If you want to understand why the Obama administration's heart is in the right place but it suffers from a chronic lack of political nerve, you need look no further than former chief economic advisor Larry Summers.
On Sunday, Summers published a piece in the Financial Times warning that the recovery was at risk of sputtering out. His analysis was spot-on. But his proposed solutions were feeble, bordering on pathetic.
Summers declared boldly:
The problem in a period of high unemployment, as now, is a lack of business demand for employees... After bubbles burst, there is no pent-up desire to invest. Instead, there is a glut of capital caused by the over-investment during the period of overconfidence - vacant houses, malls without tenants, factories without customers.
Exactly so. And Summers went on to debunk such usual remedies as training programs, tax cuts, and deficit reduction for its own sake. Increasing the supply of qualified workers, he added, may even make things worse:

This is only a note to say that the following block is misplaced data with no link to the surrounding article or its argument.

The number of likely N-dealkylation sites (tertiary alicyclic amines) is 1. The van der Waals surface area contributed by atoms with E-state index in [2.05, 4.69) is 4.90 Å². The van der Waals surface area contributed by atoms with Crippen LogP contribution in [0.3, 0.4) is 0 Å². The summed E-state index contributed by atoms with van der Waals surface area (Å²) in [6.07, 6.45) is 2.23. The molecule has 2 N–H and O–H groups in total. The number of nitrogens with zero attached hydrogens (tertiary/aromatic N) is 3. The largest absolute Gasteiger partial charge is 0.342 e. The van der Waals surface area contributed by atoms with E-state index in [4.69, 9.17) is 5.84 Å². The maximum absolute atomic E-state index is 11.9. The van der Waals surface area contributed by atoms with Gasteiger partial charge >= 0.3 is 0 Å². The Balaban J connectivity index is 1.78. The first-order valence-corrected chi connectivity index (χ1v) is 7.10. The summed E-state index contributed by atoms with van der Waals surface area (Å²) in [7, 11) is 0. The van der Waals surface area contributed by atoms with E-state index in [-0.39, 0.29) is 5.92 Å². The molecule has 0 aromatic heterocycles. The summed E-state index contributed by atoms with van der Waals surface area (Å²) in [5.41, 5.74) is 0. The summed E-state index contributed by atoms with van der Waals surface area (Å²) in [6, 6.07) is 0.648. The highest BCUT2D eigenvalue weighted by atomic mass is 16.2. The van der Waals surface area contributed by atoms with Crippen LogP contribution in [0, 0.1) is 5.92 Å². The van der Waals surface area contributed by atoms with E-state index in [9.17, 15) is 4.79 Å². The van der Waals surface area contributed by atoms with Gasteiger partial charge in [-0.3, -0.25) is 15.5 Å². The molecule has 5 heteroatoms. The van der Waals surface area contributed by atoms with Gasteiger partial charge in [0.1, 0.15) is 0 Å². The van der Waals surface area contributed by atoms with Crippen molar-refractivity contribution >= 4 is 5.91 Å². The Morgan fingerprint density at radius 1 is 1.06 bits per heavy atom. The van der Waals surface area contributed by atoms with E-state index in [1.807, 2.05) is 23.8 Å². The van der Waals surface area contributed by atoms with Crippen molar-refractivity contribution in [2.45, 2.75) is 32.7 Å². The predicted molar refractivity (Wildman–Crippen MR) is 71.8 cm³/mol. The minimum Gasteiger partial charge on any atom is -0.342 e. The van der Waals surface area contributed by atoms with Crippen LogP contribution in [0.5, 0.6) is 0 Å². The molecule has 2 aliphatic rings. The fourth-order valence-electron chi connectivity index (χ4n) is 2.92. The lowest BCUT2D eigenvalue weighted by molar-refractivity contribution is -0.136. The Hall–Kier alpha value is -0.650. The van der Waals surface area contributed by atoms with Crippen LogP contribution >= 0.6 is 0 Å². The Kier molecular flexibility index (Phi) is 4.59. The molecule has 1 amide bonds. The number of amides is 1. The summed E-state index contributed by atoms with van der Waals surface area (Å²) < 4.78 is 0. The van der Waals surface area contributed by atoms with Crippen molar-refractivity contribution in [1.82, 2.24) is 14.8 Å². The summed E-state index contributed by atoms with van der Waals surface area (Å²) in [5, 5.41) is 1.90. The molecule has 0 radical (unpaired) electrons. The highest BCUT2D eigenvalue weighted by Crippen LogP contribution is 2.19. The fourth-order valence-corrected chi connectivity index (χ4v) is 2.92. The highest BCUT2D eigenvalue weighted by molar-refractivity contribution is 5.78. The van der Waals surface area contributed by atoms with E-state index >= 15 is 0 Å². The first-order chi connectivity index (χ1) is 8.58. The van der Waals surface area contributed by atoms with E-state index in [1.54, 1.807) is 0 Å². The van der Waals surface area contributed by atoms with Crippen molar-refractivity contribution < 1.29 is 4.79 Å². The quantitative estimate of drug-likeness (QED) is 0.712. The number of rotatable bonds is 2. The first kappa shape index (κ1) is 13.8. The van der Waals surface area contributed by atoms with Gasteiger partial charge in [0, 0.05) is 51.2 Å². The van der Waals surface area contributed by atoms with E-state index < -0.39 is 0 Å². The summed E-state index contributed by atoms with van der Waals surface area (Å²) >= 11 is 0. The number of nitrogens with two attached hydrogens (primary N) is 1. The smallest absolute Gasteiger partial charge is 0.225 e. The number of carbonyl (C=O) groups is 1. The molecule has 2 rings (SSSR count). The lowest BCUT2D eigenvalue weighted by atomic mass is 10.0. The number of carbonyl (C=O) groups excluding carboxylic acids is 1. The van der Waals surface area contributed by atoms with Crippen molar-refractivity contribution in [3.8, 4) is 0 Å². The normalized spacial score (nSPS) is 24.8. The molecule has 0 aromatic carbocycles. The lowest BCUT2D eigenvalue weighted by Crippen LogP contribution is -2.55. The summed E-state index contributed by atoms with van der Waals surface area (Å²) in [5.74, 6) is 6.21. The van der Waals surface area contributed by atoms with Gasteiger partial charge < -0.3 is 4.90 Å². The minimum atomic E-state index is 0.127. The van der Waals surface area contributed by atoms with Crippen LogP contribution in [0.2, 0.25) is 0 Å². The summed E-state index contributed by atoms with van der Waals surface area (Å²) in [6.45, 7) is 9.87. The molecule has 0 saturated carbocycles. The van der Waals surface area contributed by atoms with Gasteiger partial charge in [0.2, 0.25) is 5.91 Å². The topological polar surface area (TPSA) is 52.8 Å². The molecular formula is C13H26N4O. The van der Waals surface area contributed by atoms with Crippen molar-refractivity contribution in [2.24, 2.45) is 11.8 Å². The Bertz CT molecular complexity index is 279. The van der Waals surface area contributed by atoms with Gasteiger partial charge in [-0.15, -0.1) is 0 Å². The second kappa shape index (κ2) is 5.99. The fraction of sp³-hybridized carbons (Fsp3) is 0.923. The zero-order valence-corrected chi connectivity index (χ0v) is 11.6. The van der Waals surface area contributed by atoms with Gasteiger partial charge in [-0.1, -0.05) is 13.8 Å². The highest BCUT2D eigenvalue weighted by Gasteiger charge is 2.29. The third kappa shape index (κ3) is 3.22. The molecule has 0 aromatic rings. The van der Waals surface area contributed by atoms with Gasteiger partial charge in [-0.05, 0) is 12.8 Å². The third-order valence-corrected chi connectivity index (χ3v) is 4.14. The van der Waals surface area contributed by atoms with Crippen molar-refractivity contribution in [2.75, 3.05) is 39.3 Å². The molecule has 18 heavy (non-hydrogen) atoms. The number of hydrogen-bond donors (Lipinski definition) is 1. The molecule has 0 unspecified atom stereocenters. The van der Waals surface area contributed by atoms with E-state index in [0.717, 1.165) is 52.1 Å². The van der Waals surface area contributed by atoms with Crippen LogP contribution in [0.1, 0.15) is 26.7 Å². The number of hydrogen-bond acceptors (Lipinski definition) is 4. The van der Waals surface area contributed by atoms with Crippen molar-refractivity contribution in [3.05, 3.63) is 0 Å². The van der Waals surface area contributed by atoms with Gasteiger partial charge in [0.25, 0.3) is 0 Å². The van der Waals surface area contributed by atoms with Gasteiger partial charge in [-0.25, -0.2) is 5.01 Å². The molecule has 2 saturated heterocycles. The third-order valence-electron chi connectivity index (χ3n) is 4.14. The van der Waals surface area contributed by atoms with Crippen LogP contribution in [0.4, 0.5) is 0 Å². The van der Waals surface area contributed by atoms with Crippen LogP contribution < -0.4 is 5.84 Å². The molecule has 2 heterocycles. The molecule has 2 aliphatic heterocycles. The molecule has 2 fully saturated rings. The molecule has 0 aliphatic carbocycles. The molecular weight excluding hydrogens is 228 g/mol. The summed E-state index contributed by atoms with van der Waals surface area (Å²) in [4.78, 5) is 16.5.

Training programs or measures to increase work incentives for those with high and low incomes may affect who gets the jobs, but in a demand-constrained economy will not affect the total number of jobs. Measures that increase productivity and efficiency, if they do not also translate into increased demand, may actually reduce the number of people working as the level of total output remains demand-constrained.
So, what's solution? A big infrastructure program, or Stimulus II, right? Surely, that logically follows. Well, no.
Summers very cautiously, and in tortured language, says: "Substantial withdrawal of fiscal stimulus by the end of 2011 would be premature..." and he calls for an extension of the cut in the payroll tax. Continuing the ultra-cautious and syntax-challenged language of double-negatives, he adds:
At the same time we should recognize that it is a false economy to defer infrastructure maintenance and replacement and take advantage of a moment when 10-year interest rates are below 3 percent and construction unemployment approaches 20 percent to expand infrastructure investment.
Translation: Interest rates are cheap, infrastructure is falling apart, unemployment is high -- so let's have a big public investment program. But Summers can't bring himself to say that in so many words. And so the charade goes on, in which the fiscal hawks preach the end of civilization of we don't slash and burn federal spending, and serious, moderately liberal economists of the sort who advise Obama are all wind-up and no pitch.
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